Sorry, we don’t mean to be harsh. It’s just…we love you, and we want you to stay safe.
words :: Ben Osborne
Across the world, we’re beginning to see lockdown orders lifted and economies are opening back. In British Columbia, the government has declared we are moving into ‘Phase 2’ of our recovery plan as more services are allowed to open and some restaurants have been given the green light.
Of note to the outdoor community, Provincial Parks are opening back up and officials are encouraging residents to get outside and breathe some fresh air. Naturally, the re-opening of the parks has been both a point of excitement and a hot topic of discussion in the outdoor community.
Whether you are in British Columbia or not, the opening of outdoor spaces and easing of restrictions will eventually be a question you have to grapple with as you begin to plan your next adventures. For now, that’s not a question you have to deal with. Government officials have a simple directive: stay in your hometown—it still isn’t time to be ticking off those bucket list trips.
For the adventure-minded, this might be difficult to hear. We’ve seen the curve flatten in many places, and there’s little doubt in the scientific community that it is at least in part owed to the fact that as a global community we’ve taken on physical distancing guidelines seriously. Now, it’s time to take on what I’ll call “community distancing”—where we can venture out a bit further into communities, but venturing outside your community and going to small mountain towns and coastal communities that are not prepared to fight this virus is still irresponsible.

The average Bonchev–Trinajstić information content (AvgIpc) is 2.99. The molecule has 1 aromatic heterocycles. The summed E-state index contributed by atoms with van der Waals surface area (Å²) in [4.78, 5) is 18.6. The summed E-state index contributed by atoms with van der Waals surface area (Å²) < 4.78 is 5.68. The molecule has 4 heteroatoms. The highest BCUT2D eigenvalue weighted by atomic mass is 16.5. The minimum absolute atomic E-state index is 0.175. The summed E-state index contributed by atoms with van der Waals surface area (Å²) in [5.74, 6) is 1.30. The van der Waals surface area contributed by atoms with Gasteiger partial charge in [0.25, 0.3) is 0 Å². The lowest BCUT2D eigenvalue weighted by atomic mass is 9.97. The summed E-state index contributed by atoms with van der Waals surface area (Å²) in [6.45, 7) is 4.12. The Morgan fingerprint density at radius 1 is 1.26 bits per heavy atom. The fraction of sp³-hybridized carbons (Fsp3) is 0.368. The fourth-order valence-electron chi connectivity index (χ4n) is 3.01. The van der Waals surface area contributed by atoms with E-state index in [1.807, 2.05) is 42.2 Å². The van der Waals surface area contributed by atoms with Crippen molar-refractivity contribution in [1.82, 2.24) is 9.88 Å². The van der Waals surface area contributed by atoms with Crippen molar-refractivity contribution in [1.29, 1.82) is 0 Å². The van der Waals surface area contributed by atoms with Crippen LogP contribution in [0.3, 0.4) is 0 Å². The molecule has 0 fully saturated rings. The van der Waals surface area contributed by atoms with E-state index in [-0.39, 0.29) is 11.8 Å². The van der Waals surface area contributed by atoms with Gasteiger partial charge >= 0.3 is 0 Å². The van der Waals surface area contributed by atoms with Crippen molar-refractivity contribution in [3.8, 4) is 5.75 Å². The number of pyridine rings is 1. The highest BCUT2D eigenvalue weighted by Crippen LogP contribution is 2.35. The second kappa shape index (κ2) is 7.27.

To do so would be a regression from all the hard work we’ve done. The effects on small communities (like many mountain and coastal towns are) has been well documented—take Sun Valley, for example. With 192 cases in a county of just 22,000 people, the small ski town in Idaho quickly became a poster child for what an outbreak looks like in a small town. The reason for the outbreak? Tourists. That’s right, those coming from out of town, and bringing germs from other communities.
If nothing else, the outbreak in Sun Valley is a lesson for all of us. Those tourists who were in Sun Valley are no different from me and you, who yearn for new places to slide on snow, ride bikes or go for a hike. There’s nothing wrong with being a tourist, and obviously those people had no malicious intent. But everyone carries germs, and whether you like it or not, getting from point A to B means you are exposing yourself, and others to a variety of germs that could easily be avoided. by simply staying within your community.
So drop the bucket list trips, cancel your weekend escapade, and push deeper into your hometown. There are probably a few trails you haven’t ridden, a hike you haven’t done, a coffee shop you haven’t visited, or a house project that you somehow still haven’t gotten to. Set goals surrounding play in your backyard—ride every trail in your network, summit every peak you can see from your house (in a safe manner, of course), and set fitness goals to stay entertained. Need inspiration? You’ll find it in Justin Lamoreux’s ‘Backyard Project’ series:
It will be hard to hold back—I’ll be the first to admit it. When the new regulations in B.C. were announced, my first thought was a trip to Tofino. But if I took a step back, I knew this wasn’t the right choice—yet. There will be a time and place for weekend getaways, epic adventures, and dream trips—but we aren’t quite there yet. Governments across the world are betting on us to be self-policing—let’s not disappoint them. —ML